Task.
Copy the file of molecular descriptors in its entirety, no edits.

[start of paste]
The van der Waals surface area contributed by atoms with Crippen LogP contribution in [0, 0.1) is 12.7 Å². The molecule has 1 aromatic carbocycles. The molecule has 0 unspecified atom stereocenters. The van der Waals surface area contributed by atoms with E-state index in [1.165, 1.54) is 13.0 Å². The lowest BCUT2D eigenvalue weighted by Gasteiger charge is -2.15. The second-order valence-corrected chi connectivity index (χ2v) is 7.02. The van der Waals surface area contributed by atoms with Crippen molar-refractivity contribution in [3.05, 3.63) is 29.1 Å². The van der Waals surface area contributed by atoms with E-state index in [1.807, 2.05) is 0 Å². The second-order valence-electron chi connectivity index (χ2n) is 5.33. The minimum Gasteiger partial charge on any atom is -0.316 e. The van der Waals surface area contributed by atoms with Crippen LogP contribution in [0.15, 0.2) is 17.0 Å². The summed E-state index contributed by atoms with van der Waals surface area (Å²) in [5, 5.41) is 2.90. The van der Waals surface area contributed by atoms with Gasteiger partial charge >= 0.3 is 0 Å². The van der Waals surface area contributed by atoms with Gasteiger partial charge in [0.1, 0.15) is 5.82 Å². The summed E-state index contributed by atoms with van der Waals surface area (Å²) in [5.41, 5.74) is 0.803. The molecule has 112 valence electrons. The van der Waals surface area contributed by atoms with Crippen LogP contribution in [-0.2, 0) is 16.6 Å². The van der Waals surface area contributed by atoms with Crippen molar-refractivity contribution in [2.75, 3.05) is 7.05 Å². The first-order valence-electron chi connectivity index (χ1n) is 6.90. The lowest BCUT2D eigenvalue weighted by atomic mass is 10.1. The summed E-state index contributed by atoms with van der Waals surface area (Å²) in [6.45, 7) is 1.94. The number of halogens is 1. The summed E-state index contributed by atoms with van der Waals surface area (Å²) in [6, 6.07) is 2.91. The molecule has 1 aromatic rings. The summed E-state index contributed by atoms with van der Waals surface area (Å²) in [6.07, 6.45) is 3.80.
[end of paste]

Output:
The van der Waals surface area contributed by atoms with Crippen LogP contribution in [0, 0.1) is 12.7 Å². The molecule has 1 aromatic carbocycles. The molecule has 0 unspecified atom stereocenters. The van der Waals surface area contributed by atoms with E-state index in [1.165, 1.54) is 13.0 Å². The lowest BCUT2D eigenvalue weighted by Gasteiger charge is -2.15. The second-order valence-corrected chi connectivity index (χ2v) is 7.02. The van der Waals surface area contributed by atoms with Crippen molar-refractivity contribution in [3.05, 3.63) is 29.1 Å². The van der Waals surface area contributed by atoms with E-state index in [1.807, 2.05) is 0 Å². The second-order valence-electron chi connectivity index (χ2n) is 5.33. The minimum Gasteiger partial charge on any atom is -0.316 e. The van der Waals surface area contributed by atoms with Crippen LogP contribution in [0.15, 0.2) is 17.0 Å². The summed E-state index contributed by atoms with van der Waals surface area (Å²) in [5, 5.41) is 2.90. The van der Waals surface area contributed by atoms with Gasteiger partial charge >= 0.3 is 0 Å². The van der Waals surface area contributed by atoms with Gasteiger partial charge in [0.1, 0.15) is 5.82 Å². The summed E-state index contributed by atoms with van der Waals surface area (Å²) in [5.41, 5.74) is 0.803. The molecule has 112 valence electrons. The van der Waals surface area contributed by atoms with Crippen LogP contribution in [-0.2, 0) is 16.6 Å². The van der Waals surface area contributed by atoms with Crippen molar-refractivity contribution in [2.75, 3.05) is 7.05 Å². The first-order valence-electron chi connectivity index (χ1n) is 6.90. The lowest BCUT2D eigenvalue weighted by atomic mass is 10.1. The summed E-state index contributed by atoms with van der Waals surface area (Å²) in [6.45, 7) is 1.94. The number of halogens is 1. The summed E-state index contributed by atoms with van der Waals surface area (Å²) in [6, 6.07) is 2.91. The molecule has 1 aromatic rings. The summed E-state index contributed by atoms with van der Waals surface area (Å²) in [6.07, 6.45) is 3.80.